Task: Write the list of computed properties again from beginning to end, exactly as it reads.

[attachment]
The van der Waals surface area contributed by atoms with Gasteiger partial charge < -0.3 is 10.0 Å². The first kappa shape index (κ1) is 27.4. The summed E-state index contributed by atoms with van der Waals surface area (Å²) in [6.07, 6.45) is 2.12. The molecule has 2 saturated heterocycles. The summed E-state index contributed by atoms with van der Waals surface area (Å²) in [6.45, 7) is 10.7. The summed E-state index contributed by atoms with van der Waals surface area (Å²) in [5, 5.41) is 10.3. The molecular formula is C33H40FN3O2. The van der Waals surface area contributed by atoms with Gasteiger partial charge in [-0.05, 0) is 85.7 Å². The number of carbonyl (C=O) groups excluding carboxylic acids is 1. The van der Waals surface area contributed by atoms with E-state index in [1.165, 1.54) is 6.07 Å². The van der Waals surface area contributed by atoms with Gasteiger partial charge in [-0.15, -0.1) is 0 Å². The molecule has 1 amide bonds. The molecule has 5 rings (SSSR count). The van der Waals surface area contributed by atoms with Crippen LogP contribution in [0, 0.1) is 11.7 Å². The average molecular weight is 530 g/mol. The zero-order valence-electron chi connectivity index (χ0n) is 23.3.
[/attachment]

The van der Waals surface area contributed by atoms with Gasteiger partial charge < -0.3 is 10.0 Å². The first kappa shape index (κ1) is 27.4. The summed E-state index contributed by atoms with van der Waals surface area (Å²) in [6.07, 6.45) is 2.12. The molecule has 2 saturated heterocycles. The summed E-state index contributed by atoms with van der Waals surface area (Å²) in [6.45, 7) is 10.7. The summed E-state index contributed by atoms with van der Waals surface area (Å²) in [5, 5.41) is 10.3. The molecular formula is C33H40FN3O2. The van der Waals surface area contributed by atoms with Gasteiger partial charge in [-0.05, 0) is 85.7 Å². The number of carbonyl (C=O) groups excluding carboxylic acids is 1. The van der Waals surface area contributed by atoms with E-state index in [1.165, 1.54) is 6.07 Å². The van der Waals surface area contributed by atoms with Gasteiger partial charge in [-0.15, -0.1) is 0 Å². The molecule has 1 amide bonds. The molecule has 5 rings (SSSR count). The van der Waals surface area contributed by atoms with Crippen LogP contribution in [0, 0.1) is 11.7 Å². The average molecular weight is 530 g/mol. The zero-order valence-electron chi connectivity index (χ0n) is 23.3.